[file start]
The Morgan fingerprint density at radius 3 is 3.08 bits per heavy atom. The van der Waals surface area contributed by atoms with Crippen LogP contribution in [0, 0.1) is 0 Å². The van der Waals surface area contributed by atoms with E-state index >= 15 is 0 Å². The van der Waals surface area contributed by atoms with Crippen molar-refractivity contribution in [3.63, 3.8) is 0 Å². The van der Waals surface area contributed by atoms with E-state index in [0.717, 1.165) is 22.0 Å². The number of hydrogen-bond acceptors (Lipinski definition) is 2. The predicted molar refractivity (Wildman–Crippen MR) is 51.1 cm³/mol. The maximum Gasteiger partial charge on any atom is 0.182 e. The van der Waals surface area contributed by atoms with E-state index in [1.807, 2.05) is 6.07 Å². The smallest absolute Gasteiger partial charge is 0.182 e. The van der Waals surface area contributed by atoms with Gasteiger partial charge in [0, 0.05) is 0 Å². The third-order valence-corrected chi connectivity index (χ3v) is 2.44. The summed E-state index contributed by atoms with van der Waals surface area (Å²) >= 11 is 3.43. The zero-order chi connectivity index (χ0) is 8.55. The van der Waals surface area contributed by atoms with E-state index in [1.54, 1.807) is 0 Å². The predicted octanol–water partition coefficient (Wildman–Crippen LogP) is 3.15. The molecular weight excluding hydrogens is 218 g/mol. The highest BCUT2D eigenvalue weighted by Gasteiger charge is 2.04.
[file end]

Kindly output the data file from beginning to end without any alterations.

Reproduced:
The Morgan fingerprint density at radius 3 is 3.08 bits per heavy atom. The van der Waals surface area contributed by atoms with Crippen LogP contribution in [0, 0.1) is 0 Å². The van der Waals surface area contributed by atoms with E-state index >= 15 is 0 Å². The van der Waals surface area contributed by atoms with Crippen molar-refractivity contribution in [3.63, 3.8) is 0 Å². The van der Waals surface area contributed by atoms with E-state index in [0.717, 1.165) is 22.0 Å². The number of hydrogen-bond acceptors (Lipinski definition) is 2. The predicted molar refractivity (Wildman–Crippen MR) is 51.1 cm³/mol. The maximum Gasteiger partial charge on any atom is 0.182 e. The van der Waals surface area contributed by atoms with E-state index in [1.807, 2.05) is 6.07 Å². The smallest absolute Gasteiger partial charge is 0.182 e. The van der Waals surface area contributed by atoms with Gasteiger partial charge in [0, 0.05) is 0 Å². The third-order valence-corrected chi connectivity index (χ3v) is 2.44. The summed E-state index contributed by atoms with van der Waals surface area (Å²) >= 11 is 3.43. The zero-order chi connectivity index (χ0) is 8.55. The van der Waals surface area contributed by atoms with E-state index in [1.54, 1.807) is 0 Å². The predicted octanol–water partition coefficient (Wildman–Crippen LogP) is 3.15. The molecular weight excluding hydrogens is 218 g/mol. The highest BCUT2D eigenvalue weighted by Gasteiger charge is 2.04.